7. 7. NarrativeResolution The end of the film where stability is re-established and a sense of calm has been restored Using your handouts apply the FIVE STAGES of Aristotle’s narrative theory to the short film you are about to watch Extension – pick 5 moments or actions that best demonstrated the stages in each film
    8. 8. Cause and EffectEach event in a story tends to lead to another – it is veryrare that a scene in a film will not move the narrativeforward or have a connection to scenes either side of itThis is called ‘Cause & Effect’ E.g. Fellowship of the Ring Bilbo gives Frodo begins Frodo meets the ring to a journey to the other Frodo and Rivendell Hobbits leaves Frodo meets Attacked by Escape and the other Ring Wraiths meet Strider Hobbits
    9. 9. Cause and EffectTzvetan Todorov devised a theory that explained how filmsuse the ‘cause and effect’ model to propel their narrativesHe states that the function of a narrative is tosolve a problem – and each event takes thefilm closer to its end when all events / issueswill be resolvedHe states that most narratives can be split into five distinct sections:
    10. 10. Equilibrium1 A condition in which everything is in a state of order Disruption2 Equilibrium is disrupted either by a force of some kind or through the actions of the characters Recognition3 The characters of the film acknowledge the disruption taking place Attempt to Repair4 The characters will attempt to repair the disruption and take actions that lead towards the end of the narrative Return to Equilibrium5 Equilibrium (condition in which everything is in a state of order) is re-established and a sense of order is restored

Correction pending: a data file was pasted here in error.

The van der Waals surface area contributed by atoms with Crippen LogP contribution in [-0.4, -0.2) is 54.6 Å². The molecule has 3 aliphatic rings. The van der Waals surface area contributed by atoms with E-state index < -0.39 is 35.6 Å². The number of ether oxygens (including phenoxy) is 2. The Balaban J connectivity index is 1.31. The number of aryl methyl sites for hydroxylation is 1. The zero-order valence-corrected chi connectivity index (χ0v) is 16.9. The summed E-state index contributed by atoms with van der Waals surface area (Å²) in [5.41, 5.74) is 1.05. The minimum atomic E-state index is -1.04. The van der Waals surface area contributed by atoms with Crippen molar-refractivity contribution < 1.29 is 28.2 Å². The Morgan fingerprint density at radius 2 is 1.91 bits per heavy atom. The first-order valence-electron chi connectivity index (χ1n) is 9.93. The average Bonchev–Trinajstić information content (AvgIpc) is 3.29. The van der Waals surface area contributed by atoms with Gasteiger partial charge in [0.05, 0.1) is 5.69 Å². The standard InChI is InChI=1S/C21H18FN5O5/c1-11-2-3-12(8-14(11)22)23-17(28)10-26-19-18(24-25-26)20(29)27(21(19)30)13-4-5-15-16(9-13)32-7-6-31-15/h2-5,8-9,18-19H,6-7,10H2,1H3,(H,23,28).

11. 11. Using your handouts apply the FIVE STAGES of Todorov’s narrative theory to both focus films Extension – pick 5 scenes or actions that best demonstrated the stages in each film
    12. 12. Match the keywords with their definitions TWISTA section of the film from the future isshown before it would normally have FLASHFORWARDhappened MONTAGEA section of the film or the story isreferred back to. FLASHBACKWhere part of the film (often the end) isunpredictable or even shocking TWIST FLASHBACKA form of editing that can show a lot oftime or events passing in a short PARALLEL MONTAGEcollection of shots NARRATIVESWhere the lives of characters movealongside each other for some of the film PARALLELwithout them meeting. FLASHFORWARD NARRATIVES